Mib2 is dispensable in mammalian development

Both Mib1 and Mib2 have similar biochemical activity to Notch ligand(s), and Mib2 can rescue the Notch phenotypes of zebrafish mib1 mutants [14]. In addition, Mib2 is highly expressed in adult tissues, but only slightly in embryos [14]. Thus, we speculated that Mib2 might function in adulthood, whereas Mib1 has an obligatory role in embryos. To test this possibility, we generated Mib2−/− mice. The murine Mib2 locus comprises 21 exons. The IRES-lacZ-puro cassette was inserted within exon 5, and the remaining region from exon 5 to exon 15 was replaced with the IRES-lacZ-puro cassette (Figure 2A). The deleted region encodes amino acids 152 to 656 of the murine Mib2 protein, encoding the Mib domain, the Mib repeat and the ankyrin repeat domain [14]. The deleted region includes over 50% of the Mib2 protein. The homozygous mutant (Mib2−/−) mice were generated as described for the Neur2−/− mice. Disruption of the Mib2 gene was confirmed by northern blot and RT-PCR analyses of brain tissues (Figure 2C, D).

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Figure 2. Generation of Mib2−/− mice and its dispensable role for mammalian development.

(A) Gene targeting of the murine Mib2 locus. The homologous recombination event deletes exons 5–15 and places the IRES-LacZ gene within exon 5. Schematic structures of the wild-type (wt) and recombinant loci (mt) and the targeting vector (tv) are shown. E, EcoRI; B, BamHI; K, KpnI; spe, SpeI. (B) Southern blot analysis of tail DNA after EcoRI digestion with the flanking probe shown in (A). The positions of the wild-type (23kb) and the targeted (6.3kb) allele are indicated. (C) Northern blot analysis of Mib2 gene expression in adult brain mRNA from wild-type (+/+) and Mib2−/− (−/−) mice. Loading and integrity of the RNA were assessed by ethidium bromide staining of the 28S RNA in the gel prior to membrane transfer. (D) RT-PCR analysis of adult brain using Mib2-specific primers. No PCR product was detected from Mib2−/− cDNA. β-actin was used for the normalization. (E) H&E sections of the hippocampus of wild-type (left) and Mib2−/− (right) mice. Note that there is no difference between the wild-type and Mib2−/− mice. (F) Whole-mount images of E9.5 embryos. Mib1+/−;Mib2−/− (i), Mib1−/−;Mib2+/− (ii), and Mib1−/−;Mib2−/− (iii).

http://dx.doi.org/10.1371/journal.pone.0001221.g002

Heterozygous intercrosses produced their offspring at the predicted Mendelian ratio, and the Mib2−/− mice did not show any recognizable differences in growth, body weight, and health up to 12 months, as compared to the control littermates. In addition, the mutant brains in embryos as well as in adults were indistinguishable in both size and appearance from their control littermates (not shown). A histological analysis of the Mib2−/− brains revealed no detectable abnormalities at both the embryonic and adult stages (Figure 2E, not shown). These results demonstrate that Mib2 is not essential for Notch signaling-dependent developmental processes, including somitogenesis, neurogenesis, vasculogenesis and limb and skin development.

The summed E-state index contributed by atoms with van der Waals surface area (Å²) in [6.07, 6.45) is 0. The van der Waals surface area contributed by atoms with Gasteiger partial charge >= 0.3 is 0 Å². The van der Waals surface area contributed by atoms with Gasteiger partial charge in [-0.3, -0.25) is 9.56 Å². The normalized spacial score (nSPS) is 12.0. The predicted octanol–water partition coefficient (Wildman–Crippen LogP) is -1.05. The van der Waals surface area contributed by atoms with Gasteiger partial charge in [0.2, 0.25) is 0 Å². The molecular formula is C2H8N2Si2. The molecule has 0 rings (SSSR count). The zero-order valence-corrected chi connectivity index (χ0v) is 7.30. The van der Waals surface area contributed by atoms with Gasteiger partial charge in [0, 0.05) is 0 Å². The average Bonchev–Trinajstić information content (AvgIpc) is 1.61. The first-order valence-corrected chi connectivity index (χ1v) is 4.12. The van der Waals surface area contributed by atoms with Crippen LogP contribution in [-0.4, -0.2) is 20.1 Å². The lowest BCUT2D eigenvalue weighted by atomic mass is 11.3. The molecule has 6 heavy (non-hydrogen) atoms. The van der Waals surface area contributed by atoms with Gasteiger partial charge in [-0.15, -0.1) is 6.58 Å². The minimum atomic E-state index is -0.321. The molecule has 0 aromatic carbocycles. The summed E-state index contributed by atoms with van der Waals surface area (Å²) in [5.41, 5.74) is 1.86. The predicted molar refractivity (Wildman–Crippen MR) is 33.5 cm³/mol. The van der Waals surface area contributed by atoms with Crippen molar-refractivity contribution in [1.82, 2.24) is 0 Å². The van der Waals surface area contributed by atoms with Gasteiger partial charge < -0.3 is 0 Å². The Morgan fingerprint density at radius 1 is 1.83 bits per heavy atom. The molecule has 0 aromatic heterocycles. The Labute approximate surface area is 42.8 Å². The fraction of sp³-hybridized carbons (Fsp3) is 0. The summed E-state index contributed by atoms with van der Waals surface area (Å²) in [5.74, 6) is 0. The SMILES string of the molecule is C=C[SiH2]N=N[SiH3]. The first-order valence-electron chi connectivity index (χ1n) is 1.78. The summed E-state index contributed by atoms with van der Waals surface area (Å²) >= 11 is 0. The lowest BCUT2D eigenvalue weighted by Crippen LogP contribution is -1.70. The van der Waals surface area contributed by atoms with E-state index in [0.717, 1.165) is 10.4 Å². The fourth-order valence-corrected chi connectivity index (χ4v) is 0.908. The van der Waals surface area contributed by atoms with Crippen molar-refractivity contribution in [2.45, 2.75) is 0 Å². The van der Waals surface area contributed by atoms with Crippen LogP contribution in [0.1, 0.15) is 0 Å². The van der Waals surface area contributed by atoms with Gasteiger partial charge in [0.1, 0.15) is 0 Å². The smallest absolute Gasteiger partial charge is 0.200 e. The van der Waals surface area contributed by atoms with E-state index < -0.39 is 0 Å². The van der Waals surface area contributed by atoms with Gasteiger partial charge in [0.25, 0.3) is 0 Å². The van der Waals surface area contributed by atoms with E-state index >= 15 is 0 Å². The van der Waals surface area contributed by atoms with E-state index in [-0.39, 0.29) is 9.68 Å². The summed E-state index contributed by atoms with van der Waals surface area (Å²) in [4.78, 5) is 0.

To reveal the effects of the loss of Mib2 in more sensitized condition, we crossed Mib1+/− mice with Mib2−/− mice to generate Mib1+/−;Mib2−/− and Mib1−/−;Mib2−/− mice. Although Mib1+/−;Mib2−/− mice have only one Mib homologue, these mice are also viable and have no recognizable abnormalities, suggesting that a single allele of Mib1 gene is enough to regulate the mammalian Notch signaling (not shown). However, Mib1−/−;Mib2−/− mice showed embryonic lethality with similar defects with Mib1−/−;Mib2+/− or Mib1−/− mice (Figure 2F). Because the level of Mib2 transcripts are very low compared to Mib1 in the embryonic stages, this embryonic lethality are mainly caused by the loss of Mib1 not Mib2 [14]. Taken together, Mib1 is the dominant Mib homologue that regulates the mammalian Notch signaling, while Mib2 is dispensable.

Generation of Mib1 conditional knockout mice

Among the four E3 ubiquitin ligases for Notch ligands in mammals, only the Mib1−/− mice showed severe Notch-related phenotypes and early embryonic lethality (∼E10.5) [13], while the Neur1&2DKO and Mib2−/− mice did not show any obvious Notch-related phenotype until adulthood. Notch signaling is implicated in various cell fate decisions, not only in early embryogenesis but also in late organogenesis and the postnatal stages. Moreover, genetic studies of Notch ligands revealed the specific roles of each ligand in various Notch-mediated fate decisions. However, it is not known which E3 ligase is involved in these Notch signaling events. To clarify this issue, we generated Mib1 conditional knockout mice carrying two loxP sites between exons 1 and 2 and between exons 3 and 4 (Figure S1). The homozygous mice (Mib1f/f) were generated as described for the Neur2−/− mice. The Mib1f/f mice were fully fertile and had no abnormalities. Moreover, Mib1f/− mice also had no abnormalities. To verify the generation of Mib1f/f mice, the null mice (Mib1Δ/Δ) were generated using protamine-cre transgenic mice that produce a germ line deletion of the loxP-floxed region. These Mib1Δ/Δ mice showed the same phenotypes as the Mib1−/− mice (not shown) [13], indicating that the Mib1 conditional allele is fully functional and became a null allele by the Cre recombinase.